Why Bordeaux’s First Growths should be the First Port of Call for Investors

January 28, 2013

Back in 2005, a case of the legendary Château Lafite Rothschild 1982 vintage would have set you back $9,400. In 2012, you could have sold that same case for just over $68,000.

There’s money to be made in wine investment, and though few vintages can command the colossal price tag of 1982 Lafite, returns on fine wines can be considerable. To invest successfully, however, it’s essential that you do your homework. Only a tiny percentage of wines on the market make suitable investments, and of these, a select group has proven consistently reliable—generating double-digit returns, year on year, for decades.

So which wines should you invest in? The overwhelming majority of investors choose Bordeaux, and for sound reasons. Wines from this region make up 90% of the secondary market—a testament to their effectiveness as assets. But the pinnacle of all Bordeaux investment wines, the group famed for their reliability, are the so-called First Growths’. Traditionally considered the ‘blue chips’ of the wine world, First Growth vintages never fail to be exceptional. The superb output of the First Growth châteaux has earned them a global renown that’s enough on its own to guarantee continuing demand. First categorized by Emperor Napoleon III back in 1855 as the finest wines of Bordeaux, the original First Growths were Château Lafite-Rothschild, Château Latour, Château Margaux and Château Haut Brion. The celebrated Château Mouton-Rothschild took up its rightful place among these giants in 1973, following a 50-year campaign by the Mouton-Rothschild estate.

The selling price of 1982 Château Lafite may be an extreme example, but it’s common nevertheless for First Growths to command exceptionally high prices—with thousands of dollars paid for individual bottles. Although First Growths can be a relatively expensive investment initially, their high price is one of the reasons why they make such great assets. Expensive wines tend to have the greatest potential for value growth. Added to this, the exclusivity of the wines—which only an extremely wealthy demographic can afford to drink—makes them resilient to wider economic downturn. The kind of end consumer that typically buys First Growth wines tends to be relatively unaffected by the health of the economy at large.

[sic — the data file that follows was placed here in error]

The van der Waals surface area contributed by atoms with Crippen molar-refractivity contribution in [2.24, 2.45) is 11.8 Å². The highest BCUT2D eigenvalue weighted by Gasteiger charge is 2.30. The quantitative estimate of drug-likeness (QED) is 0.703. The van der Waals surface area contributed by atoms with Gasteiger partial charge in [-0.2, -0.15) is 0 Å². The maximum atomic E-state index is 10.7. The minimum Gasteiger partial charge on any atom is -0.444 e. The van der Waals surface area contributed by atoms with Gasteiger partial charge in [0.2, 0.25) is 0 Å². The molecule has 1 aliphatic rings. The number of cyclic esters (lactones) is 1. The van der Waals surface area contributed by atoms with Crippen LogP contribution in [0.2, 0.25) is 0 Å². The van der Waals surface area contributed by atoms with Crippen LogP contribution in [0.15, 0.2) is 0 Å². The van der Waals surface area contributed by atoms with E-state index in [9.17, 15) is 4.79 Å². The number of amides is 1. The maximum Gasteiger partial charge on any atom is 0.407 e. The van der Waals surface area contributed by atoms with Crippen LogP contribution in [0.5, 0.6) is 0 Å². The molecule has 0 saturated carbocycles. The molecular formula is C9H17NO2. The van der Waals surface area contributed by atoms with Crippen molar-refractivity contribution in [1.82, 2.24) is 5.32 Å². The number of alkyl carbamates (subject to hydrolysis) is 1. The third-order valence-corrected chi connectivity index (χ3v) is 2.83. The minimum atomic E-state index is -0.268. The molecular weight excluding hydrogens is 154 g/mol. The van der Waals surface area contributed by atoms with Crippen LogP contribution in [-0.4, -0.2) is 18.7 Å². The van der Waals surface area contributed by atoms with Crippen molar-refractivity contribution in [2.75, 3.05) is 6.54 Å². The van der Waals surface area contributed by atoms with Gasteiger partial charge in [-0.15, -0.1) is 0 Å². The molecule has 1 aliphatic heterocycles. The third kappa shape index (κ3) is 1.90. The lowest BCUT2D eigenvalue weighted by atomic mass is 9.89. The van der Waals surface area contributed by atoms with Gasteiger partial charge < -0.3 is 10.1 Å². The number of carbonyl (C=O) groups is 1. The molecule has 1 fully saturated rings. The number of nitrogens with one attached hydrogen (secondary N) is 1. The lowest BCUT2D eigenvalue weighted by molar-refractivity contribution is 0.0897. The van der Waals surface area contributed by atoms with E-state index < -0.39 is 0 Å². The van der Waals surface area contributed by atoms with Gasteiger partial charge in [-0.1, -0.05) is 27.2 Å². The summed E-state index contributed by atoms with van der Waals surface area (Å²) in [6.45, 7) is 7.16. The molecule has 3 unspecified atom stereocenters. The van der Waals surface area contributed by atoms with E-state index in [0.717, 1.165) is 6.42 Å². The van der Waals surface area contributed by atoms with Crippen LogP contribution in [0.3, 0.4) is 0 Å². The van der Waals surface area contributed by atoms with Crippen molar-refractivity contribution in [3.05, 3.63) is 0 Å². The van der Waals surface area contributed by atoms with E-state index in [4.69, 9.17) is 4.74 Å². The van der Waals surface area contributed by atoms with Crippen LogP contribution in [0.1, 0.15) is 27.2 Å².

The good news for First Growth investment is that the number of people with serious purchasing clout is growing. Young aspirational consumers from the BRIC nations are leading a growing demand for top-quality wines, as they increasingly look to the illustrious history of Bordeaux as inspiration for their lifestyles. Spiros Malandrakis, researcher at the global information publisher Euromonitor, predicts that over the next five years, sales of wine in these emerging countries will grow by as much as 80%.

Another reason why First Growths make great investments is their complex make-up. These Cabernet Sauvignon blends are rich in tannins, which need a period of years to develop before the wine becomes drinkable. First Growths also tend to improve as they age, until they reach their peak. This creates a favorable situation for investors, who can hold the wines for long enough for substantial value growth to occur.

The impeccable reputation of First Growth wines relies heavily on the strict regulations required for them to be AOC (Appellation d’Origine Controlle) certified. These regulations control the winemaking process, ensuring that exacting standards are always adhered to. The AOC also restricts the size of the vineyards, resulting in another boon for wine investors—a very limited supply. With demand constantly rising, a supply–demand imbalance is created, pushing up the First Growths’ value. What’s so special about wine investment is that unlike other commodity markets that are governed by an imbalance between supply and demand—precious metals for example—every vintage of a particular wine is completely unique, and once gone can never be replicated. Over time, as consumers drink wines from a given vintage, their supply is reduced more and more. This situation creates a perfectly inverse relationship between supply and demand that’s exclusive to fine wine. It’s a major reason why prices for Bordeaux’s First Growths have risen so consistently over the last few decades.

You can learn more about the history and character of the First Growth wines, including their price movements over time, on our Invest in Wine page.





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